Welcome! We are excited to help you understand how reverse mortgages work. Here is a quick look.
The majority of people would prefer to stay in their homes during their retirement years. For many people, finding the money to do this is a concern. You will hear a great deal about the term “Aging in Place” in the coming years. If you want to stay in your home during your retirement years, we want to empower you with the knowledge and information that you need to do so.
A Reverse Mortgage might be exactly the tool you are looking for to make this happen. You have likely seen the commercials on T.V. or heard about them but how do they really work?
They are not as complicated as they may first seem. Let’s jump right in. The application process is the same as any other loan. A Reverse Mortgage also known as a Home Equity Conversion Mortgage (HECM) is a loan for homeowners that are aged at least 62. A Reverse Mortgage uses a portion of your home’s equity as collateral. The more equity you have the better but it’s okay to have a current mortgage on your home. The proceeds from your new Reverse Mortgage may be used to pay off the current mortgage (if you have one) which will totally eliminate any current mortgage payment you have! If you have additional equity, you can access that cash tax-free!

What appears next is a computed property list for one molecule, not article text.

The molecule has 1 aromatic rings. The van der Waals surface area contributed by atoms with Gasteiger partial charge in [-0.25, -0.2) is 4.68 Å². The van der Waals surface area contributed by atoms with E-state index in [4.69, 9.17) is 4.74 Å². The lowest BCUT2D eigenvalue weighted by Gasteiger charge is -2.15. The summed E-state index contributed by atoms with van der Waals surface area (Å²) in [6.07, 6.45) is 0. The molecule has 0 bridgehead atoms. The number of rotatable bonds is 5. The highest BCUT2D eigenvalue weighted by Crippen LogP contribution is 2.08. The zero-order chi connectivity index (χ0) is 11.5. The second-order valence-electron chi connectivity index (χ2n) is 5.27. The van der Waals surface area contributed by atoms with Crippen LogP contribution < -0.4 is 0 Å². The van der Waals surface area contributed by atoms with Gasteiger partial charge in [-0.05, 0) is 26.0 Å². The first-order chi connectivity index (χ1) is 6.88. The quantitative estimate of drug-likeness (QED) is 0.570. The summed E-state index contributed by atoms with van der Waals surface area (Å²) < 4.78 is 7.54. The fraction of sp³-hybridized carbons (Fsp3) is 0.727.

The amount that is available to you generally depends on several factors which include your age (at least 62 and older), the current interest rate, the appraised value of your home, and the lending limits (currently $625,500 set by the government). So far so good, right? For a more in-depth explanation of how much money you can receive please click here.
You do not make a monthly payment with a Reverse Mortgage so the mortgage amount you owe grows larger over time. As your mortgage increases, the amount of equity you have left after selling or paying off the loan generally grows smaller. The amount owed at the conclusion of a reverse mortgage (when you no longer occupy the home) is either the amount of the home’s value or the amount of the current mortgage, whichever amount is less. Also, your home can continue to appreciate just the same as if you had a regular mortgage, increasing your equity as time goes by. You are still responsible for real estate taxes, insurance and maintenance of your home.
Looking for more info? You’re in luck!
Reverse Mortgage 101: Seven Core Questions for Reverse Mortgage Shoppers
- How Does a Reverse Mortgage Work?
- Who is Eligible for a Reverse Mortgage?
- Which is Best: Fixed or Adjustable Rate Reverse Mortgage?
- How Do I Find the Perfect Reverse Mortgage for My Needs?
- What is the Reverse Mortgage Process?
- How Do I Find a Quality Reverse Mortgage Banker?
- How Will I Receive the Money?
For an explanation of Reverse Mortgage 101 click here